Pages 879-880
Jorge Fuentealba, Andrea Dibarrart, Francisco Saez-Orellana, María Cecilia Fuentes-Fuentes, Carlos N. Oyanedel, José Guzmán, Claudia Perez, José Becerra, Luis G. Aguayo
Synaptic Silencing and Plasma Membrane Dyshomeostasis Induced by Amyloid-β Peptide are Prevented by Aristotelia Chilensis Enriched Extract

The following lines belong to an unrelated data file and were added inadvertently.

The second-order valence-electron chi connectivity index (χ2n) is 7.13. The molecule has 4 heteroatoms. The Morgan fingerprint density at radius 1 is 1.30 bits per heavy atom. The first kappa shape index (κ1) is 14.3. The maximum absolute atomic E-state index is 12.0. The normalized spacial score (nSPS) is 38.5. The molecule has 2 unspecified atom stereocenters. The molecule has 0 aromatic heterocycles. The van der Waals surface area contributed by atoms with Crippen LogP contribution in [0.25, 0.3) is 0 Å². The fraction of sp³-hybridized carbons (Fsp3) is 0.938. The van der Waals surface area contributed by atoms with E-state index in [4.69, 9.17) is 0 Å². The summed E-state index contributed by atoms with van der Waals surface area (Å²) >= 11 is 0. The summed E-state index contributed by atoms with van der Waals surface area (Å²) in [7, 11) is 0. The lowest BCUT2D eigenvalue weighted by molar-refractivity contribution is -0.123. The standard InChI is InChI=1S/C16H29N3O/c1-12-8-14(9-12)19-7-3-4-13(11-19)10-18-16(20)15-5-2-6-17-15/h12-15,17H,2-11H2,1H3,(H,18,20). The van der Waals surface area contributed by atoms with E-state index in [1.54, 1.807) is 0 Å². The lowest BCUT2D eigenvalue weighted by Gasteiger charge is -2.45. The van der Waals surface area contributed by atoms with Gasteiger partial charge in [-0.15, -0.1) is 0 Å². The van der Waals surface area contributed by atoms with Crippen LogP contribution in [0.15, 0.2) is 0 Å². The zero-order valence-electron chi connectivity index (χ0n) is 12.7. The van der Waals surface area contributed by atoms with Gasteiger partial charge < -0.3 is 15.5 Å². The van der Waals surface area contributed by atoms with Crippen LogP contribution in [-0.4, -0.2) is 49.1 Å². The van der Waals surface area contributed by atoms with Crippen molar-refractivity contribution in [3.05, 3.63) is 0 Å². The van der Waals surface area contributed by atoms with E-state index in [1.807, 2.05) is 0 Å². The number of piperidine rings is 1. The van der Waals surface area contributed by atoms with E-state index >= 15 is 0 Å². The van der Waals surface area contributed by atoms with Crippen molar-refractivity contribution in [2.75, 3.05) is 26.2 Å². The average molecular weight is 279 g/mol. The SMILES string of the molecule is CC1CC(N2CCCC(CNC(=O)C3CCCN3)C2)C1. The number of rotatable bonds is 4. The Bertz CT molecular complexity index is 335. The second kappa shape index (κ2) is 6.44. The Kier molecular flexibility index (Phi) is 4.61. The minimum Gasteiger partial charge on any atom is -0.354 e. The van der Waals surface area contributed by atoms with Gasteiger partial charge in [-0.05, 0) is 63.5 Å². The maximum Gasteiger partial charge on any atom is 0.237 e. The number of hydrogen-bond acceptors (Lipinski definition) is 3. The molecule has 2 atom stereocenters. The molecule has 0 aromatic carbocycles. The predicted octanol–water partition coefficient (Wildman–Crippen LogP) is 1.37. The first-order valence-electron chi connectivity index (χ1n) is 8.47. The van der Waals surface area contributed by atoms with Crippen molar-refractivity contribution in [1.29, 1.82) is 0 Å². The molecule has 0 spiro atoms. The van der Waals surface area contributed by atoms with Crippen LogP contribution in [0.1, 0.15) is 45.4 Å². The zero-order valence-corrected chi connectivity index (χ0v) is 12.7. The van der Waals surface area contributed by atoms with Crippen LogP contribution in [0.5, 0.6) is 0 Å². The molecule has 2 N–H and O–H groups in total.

Abstract: Alzheimer’s disease (AD) is characterized by the presence of different types of extracellular and neurotoxic aggregates of amyloid-β (Aβ). Recently, bioactive compounds extracted from natural sources showing neuroprotective properties have become of interest in brain neurodegeneration. We have purified, characterized, and evaluated the protective potential of one extract enriched in polyphenols obtained from Aristotelia chilensis (MQ), a Chilean berry fruit, in neuronal models of AD induced by soluble oligomers of Aβ1-40. For example, using primary hippocampal cultures from rats (E18), we observed neuroprotection when the neurons were co-incubated with Aβ (0.5 μM) plus MQ for 24 h (Aβ=23±2%; Aβ+MQ=3±1%; n=3). In parallel, co-incubation of Aβ with MQ recovered the frequency of Ca2+ transient oscillations when compared to neurons treated with Aβ alone (Aβ=72±3%; Aβ+MQ=86±2%; n=5), correlating with the changes observed in spontaneous synaptic activity. Additionally, MAP-2 immunostaining showed a preservation of the dendritic tree, suggesting that the toxic effect of Aβ is prevented in the presence of MQ. A new complex mechanism is proposed by which MQ induces neuroprotective effects including antioxidant properties, modulation of cell survival pathways, and/or direct interaction with the Aβ aggregates. Our results suggest that MQ induces changes in the aggregation kinetics of Aβ producing variations in the nucleation phase (Aβ: k1=2.7±0.4x10-3 s-1; MQ: k1 = 8.3 ±0.6x10-3 s-1) and altering Thioflavin T insertion in β-sheets. In conclusion, MQ induces a potent neuroprotection by direct interaction with the Aβ aggregates, generating far less toxic species and in this way protecting the neuronal network.